The Minnesota Wild enter tonight’s Game 4 match-up against the Chicago Blackhawks full of optimism after Jason Zucker’s overtime strike made it a 2-1 series on Sunday afternoon. While Josh Harding’s heroics and improved play from the Wild’s top line have been widely credited for the Game 3 success, one factor that shouldn’t be forgotten is the play of blue liner Marco Scandella.
An inexperienced blue line that was neither skillful or physical enough was highlighted as Minnesota’s great weakness heading into this series against a fast and high-powered Blackhawks’ offense. In fact, those concerns were widely used as justification for writers and bloggers all over web and print media predicting an easy Chicago victory in the series.
It was easy enough to understand the concerns. Minnesota’s Game 1 starting defensive corps had a grand total of 39 games worth of playoff experience and all of those games belonged to Ryan Suter. Last year’s big summer free agent addition was already playing in excess of 30 minutes of ice time per night towards the end of the regular season. Over-dependence on Suter was a major concern for this blue line heading into the postseason.
Scandella Steps Up
Even Wild writers and bloggers have generally acknowledged that Minnesota has been heavily dependent on a top pairing of Suter and rookie Jonas Brodin, while sometimes struggling to find other serviceable blue liners to put on the ice. Tom Gilbert and Jared Spurgeon were generally disappointing in the regular season. Finding the right combinations was a season long challenge for head coach Mike Yeo. [See also: Jared Spurgeon Searching For His ‘A’ Game]
Perhaps it shouldn’t have been a surprise when the coach turned to recently recalled Marco Scandella in Game 1. Yeo was just desperately searching for something that could work. What has been a surprise is just how well Scandella has played and how much responsibility he has been able to take on.
Scandella was drafted in the second round of the 2008 NHL Entry draft and was widely regarded as one of the better defensive prospects in the Wild organization until the 2013 season. He played 63 games in the 2011-12 season playing significant amounts of ice time. However, he spent most of the past season playing in the AHL with the Houston Aeros suiting up for only six NHL games.
Inconsistency and a failure to utilize his 6-foot-3, 210 pound frame have held Scandella back over the past couple of seasons. However, it appears that the patient development with the Aeros over the past few months is paying off in the NHL postseason.
Scandella has seen significantly less ice time than Minnesota’s top three defenders, but he still ranks third among blue liners in terms of ice time per game averaging 19:14. He is a +1 through the three games, which places him in a tie for first place among Wild defensemen. He even scored a goal in the Game 2 loss. The 23-year old has found a place on a pairing with Spurgeon. The two are familiar with each other both from experiences in the NHL and particularly in the AHL with Houston. They’ve been a dependable third pairing with the skill and skating speed to compete against Chicago’s fast-paced style of offense.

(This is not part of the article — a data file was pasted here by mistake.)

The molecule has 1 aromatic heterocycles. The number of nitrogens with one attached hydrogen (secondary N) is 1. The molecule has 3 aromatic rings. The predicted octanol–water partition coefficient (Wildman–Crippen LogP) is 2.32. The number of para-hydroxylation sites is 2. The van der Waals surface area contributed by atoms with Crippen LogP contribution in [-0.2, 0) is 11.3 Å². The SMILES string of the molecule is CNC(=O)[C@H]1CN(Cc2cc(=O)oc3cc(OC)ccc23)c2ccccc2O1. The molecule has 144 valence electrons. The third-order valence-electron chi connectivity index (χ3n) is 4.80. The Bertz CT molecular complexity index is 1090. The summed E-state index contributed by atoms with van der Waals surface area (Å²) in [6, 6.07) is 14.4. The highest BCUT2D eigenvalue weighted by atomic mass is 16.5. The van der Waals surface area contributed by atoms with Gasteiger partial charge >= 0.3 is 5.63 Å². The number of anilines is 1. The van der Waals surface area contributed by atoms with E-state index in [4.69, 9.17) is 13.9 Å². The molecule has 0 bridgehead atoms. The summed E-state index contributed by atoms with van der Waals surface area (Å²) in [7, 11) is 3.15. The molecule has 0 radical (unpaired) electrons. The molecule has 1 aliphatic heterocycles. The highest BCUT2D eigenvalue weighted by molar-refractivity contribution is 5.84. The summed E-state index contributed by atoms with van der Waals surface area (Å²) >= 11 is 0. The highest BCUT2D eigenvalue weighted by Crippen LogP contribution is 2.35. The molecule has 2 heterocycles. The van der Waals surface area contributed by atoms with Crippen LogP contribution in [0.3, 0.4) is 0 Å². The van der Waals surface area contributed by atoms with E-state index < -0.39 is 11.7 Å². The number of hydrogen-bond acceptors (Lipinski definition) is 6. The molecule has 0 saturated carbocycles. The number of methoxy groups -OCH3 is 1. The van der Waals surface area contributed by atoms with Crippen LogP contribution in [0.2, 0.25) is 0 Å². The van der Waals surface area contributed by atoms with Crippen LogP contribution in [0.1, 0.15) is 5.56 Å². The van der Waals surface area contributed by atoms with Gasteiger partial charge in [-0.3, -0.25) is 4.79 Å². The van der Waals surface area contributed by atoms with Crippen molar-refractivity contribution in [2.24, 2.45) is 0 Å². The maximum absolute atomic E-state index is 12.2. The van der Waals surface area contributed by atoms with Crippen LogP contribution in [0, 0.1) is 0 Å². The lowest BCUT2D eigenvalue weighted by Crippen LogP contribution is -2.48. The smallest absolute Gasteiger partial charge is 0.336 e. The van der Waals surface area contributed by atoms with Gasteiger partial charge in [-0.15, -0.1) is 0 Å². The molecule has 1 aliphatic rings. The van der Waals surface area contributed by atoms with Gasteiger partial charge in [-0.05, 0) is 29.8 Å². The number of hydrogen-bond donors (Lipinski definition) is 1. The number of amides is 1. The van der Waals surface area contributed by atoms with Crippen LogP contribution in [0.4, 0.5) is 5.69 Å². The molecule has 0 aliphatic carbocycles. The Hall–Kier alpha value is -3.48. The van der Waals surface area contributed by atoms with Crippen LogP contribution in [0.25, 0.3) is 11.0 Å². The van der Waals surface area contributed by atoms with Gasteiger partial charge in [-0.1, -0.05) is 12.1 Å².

More Still Needed From Spurgeon-Scandella
NHL playoff series get more and more intense the deeper they go. The Blackhawks will see Game 4 as an opportunity for them to gain a stranglehold in this series. More pressure will be asserted on Minnesota’s blue line pairings and while most of that pressure will go to Suter-Brodin. Yeo will still need his second pairing to step up, especially in the context of a series where the opposing coach, Joel Quenneville, is happy to simply trust all four of his lines defensively, and expects offense from all of them as well.
Spurgeon and Scandella have provided a good combination of speed and skill while playing with the necessary physicality so far. They will need to take on even more responsibility tonight and the deeper the series goes.
Beyond this one playoff series. The emergence of Spurgeon and Scandella has significant implications for the Wild’s blue line moving into the future. Suter, Brodin and recent first round pick Mathew Dumba figure to be a part of this defensive group for the next decade and beyond. However, concerns have been raised this season about the potential supporting cast.
Maybe that supporting cast has raised its head in this series. Scandella has an enviable physical and technical skill set. Penning him in on Minnesota’s top four for the next decade is obviously premature, particularly considering his history of inconsistent play.
However, after a season where it appeared that Marco Scandella’s development had stagnated, possibly even regressed, the Wild organization will be very pleased to see him take a clear step forward in this series. He still needs to engage more physically and there is a feeling that he has some untapped offensive potential as well.
In the short-term, Yeo will just hope that he can continue to turn to Scandella for 17-19 minutes of solid play per night including on the penalty kill where he is averaging more than two minutes of ice time per night. The Wild’s blue line has held up better than many expected so far in this series. Marco Scandella and the rest of the corps will need to step up once again in Game 4 tonight.